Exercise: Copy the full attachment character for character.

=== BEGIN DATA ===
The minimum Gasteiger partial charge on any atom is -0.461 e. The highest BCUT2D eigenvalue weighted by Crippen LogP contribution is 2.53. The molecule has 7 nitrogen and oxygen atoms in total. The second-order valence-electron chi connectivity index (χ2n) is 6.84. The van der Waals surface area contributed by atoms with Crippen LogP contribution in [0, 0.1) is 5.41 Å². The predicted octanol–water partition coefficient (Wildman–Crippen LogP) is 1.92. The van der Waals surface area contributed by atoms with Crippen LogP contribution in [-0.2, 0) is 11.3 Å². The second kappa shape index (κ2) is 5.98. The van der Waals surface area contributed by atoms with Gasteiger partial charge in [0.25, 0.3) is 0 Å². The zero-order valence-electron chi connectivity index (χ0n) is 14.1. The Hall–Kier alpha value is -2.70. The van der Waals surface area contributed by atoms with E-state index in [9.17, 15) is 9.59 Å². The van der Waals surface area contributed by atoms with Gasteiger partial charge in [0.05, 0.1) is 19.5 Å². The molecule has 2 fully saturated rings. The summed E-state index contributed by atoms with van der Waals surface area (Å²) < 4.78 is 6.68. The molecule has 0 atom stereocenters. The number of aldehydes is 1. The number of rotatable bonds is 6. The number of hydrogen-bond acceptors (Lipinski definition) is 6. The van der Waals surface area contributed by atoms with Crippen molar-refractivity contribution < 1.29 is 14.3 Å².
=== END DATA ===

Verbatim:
The minimum Gasteiger partial charge on any atom is -0.461 e. The highest BCUT2D eigenvalue weighted by Crippen LogP contribution is 2.53. The molecule has 7 nitrogen and oxygen atoms in total. The second-order valence-electron chi connectivity index (χ2n) is 6.84. The van der Waals surface area contributed by atoms with Crippen LogP contribution in [0, 0.1) is 5.41 Å². The predicted octanol–water partition coefficient (Wildman–Crippen LogP) is 1.92. The van der Waals surface area contributed by atoms with Crippen LogP contribution in [-0.2, 0) is 11.3 Å². The second kappa shape index (κ2) is 5.98. The van der Waals surface area contributed by atoms with Gasteiger partial charge in [0.25, 0.3) is 0 Å². The zero-order valence-electron chi connectivity index (χ0n) is 14.1. The Hall–Kier alpha value is -2.70. The van der Waals surface area contributed by atoms with E-state index in [9.17, 15) is 9.59 Å². The van der Waals surface area contributed by atoms with Gasteiger partial charge in [0.05, 0.1) is 19.5 Å². The molecule has 2 fully saturated rings. The summed E-state index contributed by atoms with van der Waals surface area (Å²) < 4.78 is 6.68. The molecule has 0 atom stereocenters. The number of aldehydes is 1. The number of rotatable bonds is 6. The number of hydrogen-bond acceptors (Lipinski definition) is 6. The van der Waals surface area contributed by atoms with Crippen molar-refractivity contribution < 1.29 is 14.3 Å².